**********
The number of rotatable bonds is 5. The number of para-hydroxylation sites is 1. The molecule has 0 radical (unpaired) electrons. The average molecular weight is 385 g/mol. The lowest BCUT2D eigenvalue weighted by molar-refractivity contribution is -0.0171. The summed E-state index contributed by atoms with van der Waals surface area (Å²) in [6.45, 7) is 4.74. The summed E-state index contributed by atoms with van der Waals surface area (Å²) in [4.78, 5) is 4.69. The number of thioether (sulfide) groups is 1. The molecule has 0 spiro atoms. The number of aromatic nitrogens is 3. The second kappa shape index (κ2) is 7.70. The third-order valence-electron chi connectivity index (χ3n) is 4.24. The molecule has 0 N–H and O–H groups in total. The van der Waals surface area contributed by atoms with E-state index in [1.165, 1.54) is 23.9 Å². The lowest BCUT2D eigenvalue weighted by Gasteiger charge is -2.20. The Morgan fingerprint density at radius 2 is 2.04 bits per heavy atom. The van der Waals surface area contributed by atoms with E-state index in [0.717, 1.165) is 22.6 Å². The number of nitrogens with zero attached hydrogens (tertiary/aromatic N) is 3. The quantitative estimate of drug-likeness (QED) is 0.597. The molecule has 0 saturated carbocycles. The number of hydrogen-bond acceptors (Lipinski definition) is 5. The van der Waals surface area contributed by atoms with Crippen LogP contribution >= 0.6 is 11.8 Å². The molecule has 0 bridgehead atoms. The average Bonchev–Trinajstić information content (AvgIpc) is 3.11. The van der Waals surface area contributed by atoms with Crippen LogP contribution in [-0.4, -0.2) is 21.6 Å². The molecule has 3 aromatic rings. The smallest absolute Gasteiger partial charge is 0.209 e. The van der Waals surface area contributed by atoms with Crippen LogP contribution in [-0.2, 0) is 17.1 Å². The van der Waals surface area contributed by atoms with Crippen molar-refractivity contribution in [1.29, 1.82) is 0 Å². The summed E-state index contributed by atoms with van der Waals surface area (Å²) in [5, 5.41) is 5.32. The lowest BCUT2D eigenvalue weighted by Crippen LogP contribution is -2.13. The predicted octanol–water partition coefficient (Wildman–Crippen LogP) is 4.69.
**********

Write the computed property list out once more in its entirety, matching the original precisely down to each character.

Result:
The number of rotatable bonds is 5. The number of para-hydroxylation sites is 1. The molecule has 0 radical (unpaired) electrons. The average molecular weight is 385 g/mol. The lowest BCUT2D eigenvalue weighted by molar-refractivity contribution is -0.0171. The summed E-state index contributed by atoms with van der Waals surface area (Å²) in [6.45, 7) is 4.74. The summed E-state index contributed by atoms with van der Waals surface area (Å²) in [4.78, 5) is 4.69. The number of thioether (sulfide) groups is 1. The molecule has 0 spiro atoms. The number of aromatic nitrogens is 3. The second kappa shape index (κ2) is 7.70. The third-order valence-electron chi connectivity index (χ3n) is 4.24. The molecule has 0 N–H and O–H groups in total. The van der Waals surface area contributed by atoms with E-state index in [1.165, 1.54) is 23.9 Å². The lowest BCUT2D eigenvalue weighted by Gasteiger charge is -2.20. The Morgan fingerprint density at radius 2 is 2.04 bits per heavy atom. The van der Waals surface area contributed by atoms with E-state index in [0.717, 1.165) is 22.6 Å². The number of nitrogens with zero attached hydrogens (tertiary/aromatic N) is 3. The quantitative estimate of drug-likeness (QED) is 0.597. The molecule has 0 saturated carbocycles. The number of hydrogen-bond acceptors (Lipinski definition) is 5. The van der Waals surface area contributed by atoms with Crippen LogP contribution >= 0.6 is 11.8 Å². The molecule has 0 bridgehead atoms. The average Bonchev–Trinajstić information content (AvgIpc) is 3.11. The van der Waals surface area contributed by atoms with Crippen LogP contribution in [-0.4, -0.2) is 21.6 Å². The molecule has 3 aromatic rings. The smallest absolute Gasteiger partial charge is 0.209 e. The van der Waals surface area contributed by atoms with Crippen LogP contribution in [-0.2, 0) is 17.1 Å². The van der Waals surface area contributed by atoms with Crippen molar-refractivity contribution in [1.29, 1.82) is 0 Å². The summed E-state index contributed by atoms with van der Waals surface area (Å²) in [5, 5.41) is 5.32. The lowest BCUT2D eigenvalue weighted by Crippen LogP contribution is -2.13. The predicted octanol–water partition coefficient (Wildman–Crippen LogP) is 4.69.